Preferred contractor built Chch Hospital

A shortage of beds forced 41 overnight surgeries to be cancelled at Christchurch Hospital. Photo:...
Christchurch Hospital. Photo: NZ Herald
The Australasian firm CPB Contractors was yesterday named the Ministry of Health’s ‘‘preferred respondent’’ to build the larger of the two main buildings in the $1.47 billion project.

It is not guaranteed the CPB — one of three which tendered for the work — will win the final contract.

However, it will take part in early contractor engagement, in which company representatives will take part in final design and pricing discussions.

Nor does it guarantee CPB will build the smaller inpatient building, work which ministry acting deputy director-general of infrastructure Karen Mitchell said would be opened for tender later this year.

‘‘CPB demonstrated a depth of experience delivering complex, large-scale projects and numerous hospital developments, including the recently completed Waipapa hospital project in Christchurch,’’ Ms Mitchell said.

‘‘The input of this building company is important for ensuring we get it right for the next 18 months of design and build planning, and leading into construction.’’

The $500million Christchurch hospital had been scheduled to open in 2018 but after multiple setbacks it eventually opened in late 2020.

The ministry said CPB’s past experience building hospitals in New Zealand and Australia would be invaluable.

‘‘If CPB is awarded the pre-construction contract, we will be able to draw on their experience and proactively address any challenges that may typically be encountered in the construction phase.’’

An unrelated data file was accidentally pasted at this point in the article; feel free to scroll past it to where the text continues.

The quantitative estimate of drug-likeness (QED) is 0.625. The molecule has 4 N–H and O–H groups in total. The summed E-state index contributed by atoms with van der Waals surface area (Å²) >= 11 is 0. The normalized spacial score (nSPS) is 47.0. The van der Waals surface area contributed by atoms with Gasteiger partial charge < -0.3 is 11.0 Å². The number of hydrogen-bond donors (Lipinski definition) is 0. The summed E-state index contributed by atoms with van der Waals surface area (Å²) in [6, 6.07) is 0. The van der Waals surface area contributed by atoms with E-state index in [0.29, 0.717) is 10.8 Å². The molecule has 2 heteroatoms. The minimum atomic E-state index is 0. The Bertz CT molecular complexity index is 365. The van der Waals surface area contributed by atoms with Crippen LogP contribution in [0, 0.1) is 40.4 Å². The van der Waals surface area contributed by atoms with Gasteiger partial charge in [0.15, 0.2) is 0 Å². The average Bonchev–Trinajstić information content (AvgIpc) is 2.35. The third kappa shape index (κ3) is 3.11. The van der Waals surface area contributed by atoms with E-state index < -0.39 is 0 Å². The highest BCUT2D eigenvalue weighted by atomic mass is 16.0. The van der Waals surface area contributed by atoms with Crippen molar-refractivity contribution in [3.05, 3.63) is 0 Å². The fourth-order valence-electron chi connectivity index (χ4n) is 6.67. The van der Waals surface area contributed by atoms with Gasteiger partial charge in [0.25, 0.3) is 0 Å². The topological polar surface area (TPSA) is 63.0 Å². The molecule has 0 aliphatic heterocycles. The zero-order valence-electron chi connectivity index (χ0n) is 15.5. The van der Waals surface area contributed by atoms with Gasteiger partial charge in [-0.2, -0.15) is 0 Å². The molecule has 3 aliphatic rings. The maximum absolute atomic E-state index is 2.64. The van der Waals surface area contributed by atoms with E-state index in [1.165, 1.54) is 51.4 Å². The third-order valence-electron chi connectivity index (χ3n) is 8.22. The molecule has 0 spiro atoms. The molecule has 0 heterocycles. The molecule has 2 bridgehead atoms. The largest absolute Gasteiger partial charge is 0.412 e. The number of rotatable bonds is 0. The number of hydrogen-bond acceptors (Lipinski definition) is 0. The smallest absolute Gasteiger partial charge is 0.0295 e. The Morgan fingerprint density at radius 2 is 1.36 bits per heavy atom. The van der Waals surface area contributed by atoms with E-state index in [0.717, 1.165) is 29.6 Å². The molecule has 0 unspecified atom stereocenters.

Construction of the inpatient building, which will sit on the former Cadbury chocolate factory site, is not scheduled to start until late 2023, for completion in 2028.

‘‘Appointing a main contractor for a pre-construction phase is highly beneficial to the project, allowing the contractor to proactively contribute to the building’s design and buildability, and planning and pricing the subsequent construction phases,’’ Ms Mitchell said

Those discussions would not not create any legally binding obligations between CPB and the ministry, she said.

The ministry was not taking the same approach to the smaller outpatient building, which will be built on the former Wilson car parking site.

‘‘The outpatient building is small and less complex, with a construction period of three years,’’ Ms Mitchell said.

‘‘The building has been built before in New Zealand and it follows, to a large extent, the design of the Waipapa outpatient building in Christchurch.’’

That building is planned to open in 2025.

mike.houlahan@odt.co.nz

Add a Comment

 

Advertisement

Our journalists are your neighbours

We are the South's eyes and ears in crucial council meetings, at court hearings, on the sidelines of sporting events and on the frontline of breaking news.

As our region faces uncharted waters in the wake of a global pandemic, Otago Daily Times continues to bring you local stories that matter.

We employ local journalists and photographers to tell your stories, as other outlets cut local coverage in favour of stories told out of Auckland, Wellington and Christchurch.

You can help us continue to bring you local news you can trust by becoming a supporter.

Become a Supporter